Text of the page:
St. Mary’s Law student Eric Michael Garza’s pro bono efforts add up

January 04, 2016

Eric Michael GarzaEven among St. Mary’s University School of Law students, where a commitment to public service and social justice is the norm, Eric Michael Garza’s dedication to service stands out.

Garza, a student with the Class of 2016, has volunteered more than 370 hours since beginning law school in 2013 and has enabled the volunteerism of other law students by taking on the role of promotional organizer for the St. Mary’s Law Pro Bono Program.

Garza helps orchestrate Texas RioGrande Legal Aid’s Community Justice Program’s family law clinics — promoting events through social media and wrangling other students to volunteer, via text message.

“If you need anything done or need the word spread, he’s wonderful to work with,” said Gregory Zlotnick, a staff attorney at St. Mary’s Law and Pro Bono Program Supervisor.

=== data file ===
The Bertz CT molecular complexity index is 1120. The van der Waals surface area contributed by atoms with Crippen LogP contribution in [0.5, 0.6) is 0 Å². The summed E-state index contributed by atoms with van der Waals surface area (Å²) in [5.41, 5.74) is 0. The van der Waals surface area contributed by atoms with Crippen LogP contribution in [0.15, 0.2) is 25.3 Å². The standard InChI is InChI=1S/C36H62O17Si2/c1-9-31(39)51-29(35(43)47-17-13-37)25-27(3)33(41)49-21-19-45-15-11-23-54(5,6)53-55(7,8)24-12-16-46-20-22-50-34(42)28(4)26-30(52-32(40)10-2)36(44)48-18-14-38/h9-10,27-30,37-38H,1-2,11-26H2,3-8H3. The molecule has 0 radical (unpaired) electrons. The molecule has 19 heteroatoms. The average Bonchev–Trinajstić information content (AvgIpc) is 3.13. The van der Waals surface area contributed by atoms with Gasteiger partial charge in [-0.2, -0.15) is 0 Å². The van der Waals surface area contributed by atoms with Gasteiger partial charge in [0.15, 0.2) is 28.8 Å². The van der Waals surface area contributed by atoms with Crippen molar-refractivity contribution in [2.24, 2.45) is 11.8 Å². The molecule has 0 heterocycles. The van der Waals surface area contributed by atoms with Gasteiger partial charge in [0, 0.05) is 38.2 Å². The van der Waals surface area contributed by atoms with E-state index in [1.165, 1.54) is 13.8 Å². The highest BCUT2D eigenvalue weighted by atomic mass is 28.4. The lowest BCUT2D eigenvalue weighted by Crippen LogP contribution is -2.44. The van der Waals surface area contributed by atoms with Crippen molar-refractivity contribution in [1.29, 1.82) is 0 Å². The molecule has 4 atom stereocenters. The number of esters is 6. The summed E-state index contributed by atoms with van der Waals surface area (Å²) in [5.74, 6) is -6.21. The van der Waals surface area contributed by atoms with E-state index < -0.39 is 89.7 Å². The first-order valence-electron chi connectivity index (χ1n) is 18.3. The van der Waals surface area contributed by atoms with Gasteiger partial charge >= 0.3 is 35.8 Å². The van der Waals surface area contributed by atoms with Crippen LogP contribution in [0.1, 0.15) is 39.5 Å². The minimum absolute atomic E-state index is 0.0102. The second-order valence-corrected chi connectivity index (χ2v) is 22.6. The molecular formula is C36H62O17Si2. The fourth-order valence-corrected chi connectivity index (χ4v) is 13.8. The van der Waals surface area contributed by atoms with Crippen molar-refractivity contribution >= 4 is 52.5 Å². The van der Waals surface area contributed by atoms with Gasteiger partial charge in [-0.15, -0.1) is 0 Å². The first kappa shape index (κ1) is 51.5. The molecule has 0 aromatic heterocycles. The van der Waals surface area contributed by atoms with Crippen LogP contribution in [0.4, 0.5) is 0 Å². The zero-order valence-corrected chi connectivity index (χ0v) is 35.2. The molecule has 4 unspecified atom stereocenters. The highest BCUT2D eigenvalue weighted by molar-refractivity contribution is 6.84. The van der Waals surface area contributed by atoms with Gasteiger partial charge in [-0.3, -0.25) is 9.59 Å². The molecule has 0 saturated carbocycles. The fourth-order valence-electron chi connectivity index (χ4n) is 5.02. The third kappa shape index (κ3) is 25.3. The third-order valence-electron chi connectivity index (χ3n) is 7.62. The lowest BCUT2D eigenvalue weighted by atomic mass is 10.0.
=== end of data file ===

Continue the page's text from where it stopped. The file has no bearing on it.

Garza said helping non-lawyers understand the legal process is at the heart of what inspired him to come to law school.

“A lay person just gets so scared when he or she gets a legal notice,” said Garza, who sees pro bono work as one way to build the reputation of lawyers too.

Beyond his pro bono efforts, Garza co-founded the Carlos Cadena Legal Dining Society, which began last spring with an inaugural dinner honoring Chief Judge Carl E. Stewart of the United States Court of Appeals for the Fifth Circuit.

He has worked as a staff writer for The Scholar: St. Mary’s Law Review on Race and Social Justice, revived the Democratic Law Student Association ahead of the 2016 election year, and coordinated meetings with judicial candidates to promote civic engagement among law students.

While pursuing his J.D., Garza has also earned an MBA at St. Mary’s University in December through a joint-degree program.

His time at St. Mary’s has been made even more purposeful since he began college at the University but was not able to complete his undergraduate studies here. He ended up dropping his classes at St. Mary’s and later earning a degree in management at a different school.

“I had a terrible start to school,” he said. “Being at St. Mary’s is meaningful to me because it’s a form of redemption. I’m not going to waste the opportunity a second time.”

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